aks 50b 51 53a the civil rights movement n.
Skip this Video
Loading SlideShow in 5 Seconds..
AKS 50b – 51; 53a The Civil Rights Movement PowerPoint Presentation
Download Presentation
AKS 50b – 51; 53a The Civil Rights Movement

Loading in 2 Seconds...

play fullscreen
1 / 56

AKS 50b – 51; 53a The Civil Rights Movement - PowerPoint PPT Presentation

  • Uploaded on

AKS 50b – 51; 53a The Civil Rights Movement. I. Beginnings of the Movement A. Post World War II America 1. Over 1 million African-Americans served in U.S. military during World War II 2. Came back to a segregated America; began to demand change

I am the owner, or an agent authorized to act on behalf of the owner, of the copyrighted work described.
Download Presentation

PowerPoint Slideshow about 'AKS 50b – 51; 53a The Civil Rights Movement' - colin

An Image/Link below is provided (as is) to download presentation

Download Policy: Content on the Website is provided to you AS IS for your information and personal use and may not be sold / licensed / shared on other websites without getting consent from its author.While downloading, if for some reason you are not able to download a presentation, the publisher may have deleted the file from their server.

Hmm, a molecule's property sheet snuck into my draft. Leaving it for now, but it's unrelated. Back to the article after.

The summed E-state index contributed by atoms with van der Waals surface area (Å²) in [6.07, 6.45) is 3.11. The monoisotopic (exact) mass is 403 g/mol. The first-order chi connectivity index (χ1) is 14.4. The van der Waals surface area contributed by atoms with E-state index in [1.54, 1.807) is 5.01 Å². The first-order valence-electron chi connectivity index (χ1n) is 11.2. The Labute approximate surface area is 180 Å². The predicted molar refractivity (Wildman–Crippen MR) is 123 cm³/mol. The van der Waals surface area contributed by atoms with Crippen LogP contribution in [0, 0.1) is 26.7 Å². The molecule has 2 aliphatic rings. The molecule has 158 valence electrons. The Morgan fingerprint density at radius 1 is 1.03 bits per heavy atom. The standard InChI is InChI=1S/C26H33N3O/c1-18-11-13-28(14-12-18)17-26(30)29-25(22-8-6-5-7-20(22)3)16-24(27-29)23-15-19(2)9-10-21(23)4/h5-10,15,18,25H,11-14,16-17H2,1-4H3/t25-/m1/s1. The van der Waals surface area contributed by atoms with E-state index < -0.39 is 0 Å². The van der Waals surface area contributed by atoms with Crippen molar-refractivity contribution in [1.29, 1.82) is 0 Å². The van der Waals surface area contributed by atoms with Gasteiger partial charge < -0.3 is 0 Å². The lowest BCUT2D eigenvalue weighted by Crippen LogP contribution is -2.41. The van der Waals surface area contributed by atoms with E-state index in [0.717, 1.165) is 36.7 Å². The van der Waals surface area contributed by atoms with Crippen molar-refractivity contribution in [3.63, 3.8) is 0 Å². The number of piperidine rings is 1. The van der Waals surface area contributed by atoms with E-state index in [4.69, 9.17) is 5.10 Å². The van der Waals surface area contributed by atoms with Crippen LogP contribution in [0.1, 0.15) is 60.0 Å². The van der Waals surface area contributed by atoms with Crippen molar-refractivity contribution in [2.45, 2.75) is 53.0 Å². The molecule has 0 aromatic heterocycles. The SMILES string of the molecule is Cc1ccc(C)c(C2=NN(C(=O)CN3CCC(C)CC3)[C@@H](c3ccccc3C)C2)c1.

- - - - - - - - - - - - - - - - - - - - - - - - - - E N D - - - - - - - - - - - - - - - - - - - - - - - - - -
Presentation Transcript
I. Beginnings of the Movement

A. Post World War II America

1. Over 1 million African-Americans served in U.S. military during World War II

2. Came back to a segregated America; began to demand change

3. A. Phillip Randolph – Labor leader; became outspoken critic of segregation and Jim Crow laws; early leader of Civil Rights Movement

4. Planned a March on Washington in 1941; to stop it FDR made changes in government

B. Early Changes

1. October 29, 1947 – The President’s Committee on Civil Rights Issues condemns segregation everywhere, especially the military

2. July 26, 1948 – President Truman issues an executive order that desegregates the Federal government and the military

C. Jackie Robinson

1. All-American athlete from UCLA – 4 sports

2. Joined U.S. Army after Pearl Harbor

3. Was court-martialed for refusing to move to the back of a military bus; eventually acquitted

C. Jackie Robinson

4. 1946 – signed by the Brooklyn Dodgers

5. 1947 – breaks color barrier in Major League Baseball; opens doors for later players